“Fire on the Hills” is a short description and meditation in a sonnetlike form—that is, it is in fourteen lines of free verse. It depicts a brushfire along the mountainous coast of the Monterey Peninsula, contemplates the animals caught up in it, and suggests the cosmic indifference of the context in which this takes place. Ultimately, Robinson Jeffers considers the intellectual attitude that humankind must cultivate to adapt to the universe.
The poem begins by establishing the scene of the brushfire, as observed by the speaker. Those animals that can escape range ahead of the raging blaze, which pursues them as if it were an incarnate being; yet it is all part of a mechanical process. The observer considers the myriad other animals and birds that could not escape.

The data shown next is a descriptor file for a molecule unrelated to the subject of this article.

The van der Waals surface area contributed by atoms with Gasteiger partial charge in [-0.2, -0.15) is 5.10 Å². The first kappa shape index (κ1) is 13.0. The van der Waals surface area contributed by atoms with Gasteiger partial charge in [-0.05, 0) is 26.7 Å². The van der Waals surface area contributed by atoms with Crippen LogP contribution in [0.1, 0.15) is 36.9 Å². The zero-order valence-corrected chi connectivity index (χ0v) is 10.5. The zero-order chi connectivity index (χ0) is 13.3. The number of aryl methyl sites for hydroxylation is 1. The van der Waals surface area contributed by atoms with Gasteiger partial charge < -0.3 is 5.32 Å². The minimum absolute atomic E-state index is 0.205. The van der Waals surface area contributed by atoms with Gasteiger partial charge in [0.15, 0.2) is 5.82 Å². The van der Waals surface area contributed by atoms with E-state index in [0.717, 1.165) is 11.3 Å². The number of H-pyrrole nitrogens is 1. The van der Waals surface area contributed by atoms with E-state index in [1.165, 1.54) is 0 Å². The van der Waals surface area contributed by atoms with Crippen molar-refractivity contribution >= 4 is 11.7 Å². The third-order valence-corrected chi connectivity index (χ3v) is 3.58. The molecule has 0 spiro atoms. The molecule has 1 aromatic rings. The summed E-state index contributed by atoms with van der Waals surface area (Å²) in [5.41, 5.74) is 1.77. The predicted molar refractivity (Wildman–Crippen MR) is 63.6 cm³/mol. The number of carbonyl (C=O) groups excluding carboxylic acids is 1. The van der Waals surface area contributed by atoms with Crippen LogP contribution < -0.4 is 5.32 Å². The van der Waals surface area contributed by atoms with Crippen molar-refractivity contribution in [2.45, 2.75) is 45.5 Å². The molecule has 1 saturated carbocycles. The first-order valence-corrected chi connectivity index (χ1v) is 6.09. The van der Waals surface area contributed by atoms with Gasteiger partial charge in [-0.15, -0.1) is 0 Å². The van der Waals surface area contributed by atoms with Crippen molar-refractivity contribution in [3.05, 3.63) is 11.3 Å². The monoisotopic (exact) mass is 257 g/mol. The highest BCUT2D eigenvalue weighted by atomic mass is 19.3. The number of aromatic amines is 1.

The simple cinematic opening establishes the initial perspective, much like a wide panning shot at the beginning of a film. The reader is caught by the energy of the event, admiring the movement and the color—especially since the first note struck is of exhilaration at the escape of the deer fleeing the advancing flames. Then, however, the reflection that less fortunate animals are trapped brings the reader up short. In this way, Jeffers catches the readers in his ideological net, seducing them into perceiving beauty in an event of death and destruction.
Jeffers forces that recognition by injecting the reflective note that “beauty is not always lovely” into...
(The entire section is 483 words.)